When software is key asset in a merger and acquisition (M&A) transaction, performing software due diligence is a critical part of the process. There’s a lot to cover when it comes to this part of diligence, and you can learn more by reading our take the breadth of the process. But the focus here is on software quality.
Architectural design is a defining facet of software quality, but it is often given less attention than it deserves. Our organization performs hundreds of audits every year, usually in M&A scenarios, and we find that most clients’ process for software due diligence entails a manual review of the target’s software architecture. While that kind of review is an important aspect of software due diligence, it won’t provide a measurement of how well the code is structured and the implications that may have on future development.
Often, over time, the structure of the software itself drifts from the original architectural diagrams. That’s why complementing manual review of the architects’ intent with a tool-based analysis of the structure of the actual code enables buyers to understand the architectural health of the codebase and what will be required to improve it going forward. Will the inherent design of the software be a key asset or a drag on future development?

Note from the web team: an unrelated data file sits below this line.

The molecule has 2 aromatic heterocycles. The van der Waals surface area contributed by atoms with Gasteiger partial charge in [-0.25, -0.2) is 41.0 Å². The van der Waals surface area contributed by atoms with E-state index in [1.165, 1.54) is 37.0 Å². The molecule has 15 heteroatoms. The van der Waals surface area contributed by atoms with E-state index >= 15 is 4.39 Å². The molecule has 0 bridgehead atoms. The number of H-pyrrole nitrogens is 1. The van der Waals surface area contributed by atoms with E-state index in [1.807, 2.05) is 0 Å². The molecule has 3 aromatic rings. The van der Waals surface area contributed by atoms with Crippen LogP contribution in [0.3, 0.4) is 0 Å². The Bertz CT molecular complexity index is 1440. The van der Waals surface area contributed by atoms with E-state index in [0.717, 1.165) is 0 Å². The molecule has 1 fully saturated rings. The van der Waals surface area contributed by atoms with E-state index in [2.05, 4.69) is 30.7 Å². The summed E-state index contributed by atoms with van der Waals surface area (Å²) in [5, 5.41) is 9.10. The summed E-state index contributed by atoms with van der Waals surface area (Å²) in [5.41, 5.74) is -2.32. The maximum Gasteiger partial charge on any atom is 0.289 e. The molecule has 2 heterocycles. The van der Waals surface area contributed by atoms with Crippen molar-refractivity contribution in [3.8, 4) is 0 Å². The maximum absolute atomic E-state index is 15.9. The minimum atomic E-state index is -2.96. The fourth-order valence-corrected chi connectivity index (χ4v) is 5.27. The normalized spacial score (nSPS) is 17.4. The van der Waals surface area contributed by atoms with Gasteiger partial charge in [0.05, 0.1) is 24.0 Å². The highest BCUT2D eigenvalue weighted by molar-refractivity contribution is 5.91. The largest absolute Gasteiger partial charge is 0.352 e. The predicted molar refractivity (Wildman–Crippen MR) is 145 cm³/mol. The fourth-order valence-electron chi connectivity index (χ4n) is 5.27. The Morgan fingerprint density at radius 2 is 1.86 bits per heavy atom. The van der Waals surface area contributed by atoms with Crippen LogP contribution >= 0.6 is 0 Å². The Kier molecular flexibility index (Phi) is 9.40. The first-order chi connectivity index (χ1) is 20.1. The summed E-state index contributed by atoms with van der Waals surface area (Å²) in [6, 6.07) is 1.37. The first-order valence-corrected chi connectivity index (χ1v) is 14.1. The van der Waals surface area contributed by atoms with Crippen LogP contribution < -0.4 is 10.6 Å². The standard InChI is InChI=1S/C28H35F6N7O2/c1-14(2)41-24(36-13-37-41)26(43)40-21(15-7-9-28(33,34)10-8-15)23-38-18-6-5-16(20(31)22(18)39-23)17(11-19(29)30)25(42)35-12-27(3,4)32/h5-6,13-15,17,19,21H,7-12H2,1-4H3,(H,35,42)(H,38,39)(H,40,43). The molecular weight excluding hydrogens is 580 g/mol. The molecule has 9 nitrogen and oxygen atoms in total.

The target company often performs a manual review of the architecture for the acquirer. This review typically covers the functionality and design elements in flowcharts and high-level architectural component diagrams. It’s a good indication of the design skills of the architects, but it doesn’t dig into details of the actual software implementation, so it can’t easily identify specific problem areas within the codebase.
Our auditors have observed a wide range of software systems and development practices over many years, and we have found that the documented high-level design elements don’t always tell the whole story. How well this vision is adhered to and translated by the developers into functional components, and how the code within these components evolves over time, can make or break the stability and performance of a system, impact its potential to scale if workload or growth is expected, and influence the time and resources needed to maintain it. Often of key importance to an acquirer’s investment thesis is the target’s capacity to integrate easily and possibly cloud-enable either the entire system or parts of it. Without the appropriate architecture, the acquirer’s plans will be fraught with setbacks and costly to achieve.